The City of Kirkland Public Works and Parks Departments work to manage weeds and pests on properties owned or managed by the City. To do this, City of Kirkland staff apply an approach called Integrated Pest Management (IPM).
IPM is a multifaceted and adaptive approach to controlling pests such as insects, rodents, weeds, and plant diseases. IPM takes into consideration a variety of factors including costs, benefits, and efficiency of control methods, as well as concern for public health and the environment.
- To effectively reduce populations of invasive, noxious weeds within and adjacent to City of Kirkland owned or managed properties.
- To create safe sightlines along transportation corridors.
- To protect City infrastructure (e.g., sidewalks and streets).
- To eliminate safety hazards in public walking, bicycling or play areas.
- To restore, create, and protect environmentally valuable areas.
- Physical – Removal of weeds by hand and with hand tools, before they go to seed.
- Cultural – Work with the landscape to prevent weeds; shade out weeds with trees, select low maintenance plants to reduce chemical use, use natural wood mulch to prevent weed germination, etc.).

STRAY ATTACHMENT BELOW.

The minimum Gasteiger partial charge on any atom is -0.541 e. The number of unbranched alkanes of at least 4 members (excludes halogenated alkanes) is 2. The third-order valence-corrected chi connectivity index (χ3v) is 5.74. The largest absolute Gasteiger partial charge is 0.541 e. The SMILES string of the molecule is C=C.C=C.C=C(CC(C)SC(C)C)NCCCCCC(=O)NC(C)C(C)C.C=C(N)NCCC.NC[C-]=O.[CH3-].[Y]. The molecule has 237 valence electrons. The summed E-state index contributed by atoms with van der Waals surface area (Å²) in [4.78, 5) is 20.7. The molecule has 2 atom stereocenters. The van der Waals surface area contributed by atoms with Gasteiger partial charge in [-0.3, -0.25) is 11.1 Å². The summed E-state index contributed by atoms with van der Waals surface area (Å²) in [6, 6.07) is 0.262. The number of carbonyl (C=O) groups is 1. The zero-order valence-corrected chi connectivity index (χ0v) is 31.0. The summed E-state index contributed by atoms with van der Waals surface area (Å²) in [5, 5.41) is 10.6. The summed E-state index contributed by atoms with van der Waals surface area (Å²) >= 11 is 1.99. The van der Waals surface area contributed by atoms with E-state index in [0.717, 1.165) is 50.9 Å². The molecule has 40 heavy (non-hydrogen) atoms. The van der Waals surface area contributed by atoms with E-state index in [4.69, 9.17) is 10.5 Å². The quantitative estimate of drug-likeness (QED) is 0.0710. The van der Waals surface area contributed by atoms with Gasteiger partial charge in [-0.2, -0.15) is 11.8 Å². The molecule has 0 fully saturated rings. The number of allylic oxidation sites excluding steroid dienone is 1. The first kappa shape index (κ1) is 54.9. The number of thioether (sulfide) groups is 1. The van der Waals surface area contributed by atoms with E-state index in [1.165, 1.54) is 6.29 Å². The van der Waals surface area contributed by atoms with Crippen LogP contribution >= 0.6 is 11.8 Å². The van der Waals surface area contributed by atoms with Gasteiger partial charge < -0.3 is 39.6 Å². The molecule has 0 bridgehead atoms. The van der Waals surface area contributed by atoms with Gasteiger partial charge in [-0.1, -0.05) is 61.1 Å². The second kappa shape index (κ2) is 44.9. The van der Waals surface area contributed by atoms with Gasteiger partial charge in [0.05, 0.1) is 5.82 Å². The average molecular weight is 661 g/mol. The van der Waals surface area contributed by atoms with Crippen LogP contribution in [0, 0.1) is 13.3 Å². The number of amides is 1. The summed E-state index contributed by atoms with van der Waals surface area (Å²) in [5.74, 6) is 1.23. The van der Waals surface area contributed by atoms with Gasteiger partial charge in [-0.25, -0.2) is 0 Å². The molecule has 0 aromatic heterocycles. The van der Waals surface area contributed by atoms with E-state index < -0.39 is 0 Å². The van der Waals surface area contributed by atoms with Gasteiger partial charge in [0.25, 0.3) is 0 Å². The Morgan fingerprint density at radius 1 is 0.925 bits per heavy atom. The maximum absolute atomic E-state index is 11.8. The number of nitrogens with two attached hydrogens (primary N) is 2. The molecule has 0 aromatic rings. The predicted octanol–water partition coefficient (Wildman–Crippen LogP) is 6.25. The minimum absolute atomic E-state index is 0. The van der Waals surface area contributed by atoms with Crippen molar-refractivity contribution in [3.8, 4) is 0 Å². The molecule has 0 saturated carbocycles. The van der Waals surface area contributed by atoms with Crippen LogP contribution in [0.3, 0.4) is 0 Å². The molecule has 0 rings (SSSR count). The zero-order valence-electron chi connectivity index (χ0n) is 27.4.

- Mechanical – Use mowers and weed whackers when human power’s not enough.
- Educational - Educate residents about beneficial plants and insects and methods to control invasive species.
- Chemical - When chemicals are used, trained and licensed staff work to minimize the amount of chemicals used to minimize environmental impact.
- Low-mobility, short-lived chemicals are used whenever possible.
- Only when environmental conditions are right (not raining, not windy).
- Spot application of pesticides rather than broadcast spraying.
Why are chemicals used?
For certain types of weeds and site conditions, chemical application is the best control option. It may cause the least amount of environmental impact and have the greatest likelihood of stopping the spread and growth of a noxious weed. Chemical application is mostly used along fence-lines, sidewalk cracks, trails, and other hard to maintain areas. It is the City's policy to apply chemicals sparingly in parks, natural areas, and other open spaces.
The City of Kirkland works with King County Noxious Weeds to manage regulated weeds using prescribed best practices. Sometimes this requires pesticide application. The City is required by law to manage and remove certain regulated weed species. A few examples found in Kirkland include parrot-feather, meadow knapweed, policeman’s helmet, and giant hogweed.
- Parks – open space, developed, and natural areas
- Right of ways, streets, sidewalks, and medians
- Constructed stormwater treatment ponds
- Cross Kirkland Corridor